The Global Effects of the Brain Drain on Health Care Systems

GUJHS. 2006 March; Vol. 3, No. 1

Amy Schnidman
Georgetown University

Throughout the 20th century, there have been a substantial number of highly skilled and educated professionals emigrating from their home countries in search of better economic and social opportunities in other countries. In the 1960s the term “brain drain” was coined in response to the large number of trained scientists, physicians and university teachers leaving developing countries (Carrington & Detragiache, 1999). Understanding the reasons for migration from the source country is critical to understanding how to effectively deal with the resultant issues. These issues have been called the “push” factors that promote the migration of health workers from developing nations. Additional factors are said to “pull” workers to developed countries such as higher wages, better quality of life, safer working conditions and greater opportunities to improve their education and expertise (Kline 2003). Usually, the recipient countries have an immigration policy that allows trained professionals to enter and receive work permits and even apply for citizenship (Kline, 2003). The reasons are often simple economic motives—limited career opportunities, low salary and limited advanced educational opportunities.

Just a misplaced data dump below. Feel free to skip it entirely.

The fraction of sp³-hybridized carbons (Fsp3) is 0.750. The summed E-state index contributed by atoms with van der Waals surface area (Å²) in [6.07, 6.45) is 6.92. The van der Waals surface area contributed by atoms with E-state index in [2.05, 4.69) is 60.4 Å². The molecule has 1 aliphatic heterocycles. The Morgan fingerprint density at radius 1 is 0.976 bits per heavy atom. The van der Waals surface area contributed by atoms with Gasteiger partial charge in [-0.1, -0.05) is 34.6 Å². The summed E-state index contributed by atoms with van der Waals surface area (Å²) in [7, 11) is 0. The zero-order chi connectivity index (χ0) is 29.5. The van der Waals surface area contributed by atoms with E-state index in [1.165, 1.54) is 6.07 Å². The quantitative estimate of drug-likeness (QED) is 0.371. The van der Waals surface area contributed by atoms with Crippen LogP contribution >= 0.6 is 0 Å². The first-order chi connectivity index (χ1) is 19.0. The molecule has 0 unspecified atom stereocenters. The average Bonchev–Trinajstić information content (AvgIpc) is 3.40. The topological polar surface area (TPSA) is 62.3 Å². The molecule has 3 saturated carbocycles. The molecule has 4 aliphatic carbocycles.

This paper concentrates on how the brain drain affects health care personnel on a global scale. For instance, health care workers in developing countries are worried about poorly funded and ill-managed health care systems. A recent data analysis appearing in the OECD’s annual report showed that 60% of the physicians trained in Ghana leave the country, whereas 65% of the United Kingdom’s medical staff are foreigners (Garson, 2004). Reducing the brain drain by getting professionals in developing countries to remain in their home countries is a plausible goal and many countries have demonstrated possible ways to work toward this goal. Currently, a number of countries are working together in order to create a global framework that deals with the policy of health care professional migration (McKinnon, 2003). The successful projects such as the reforms initiated by the International Organization for Migration (IOM) look at the situation from a multilateral perspective, covering issues of economics and politics. However, countries trying to regulate migration patterns face opposition. Two critical counter-arguments that cannot be ignored are the disruption of economic stability within developing countries and the infringement upon the basic human right to migrate.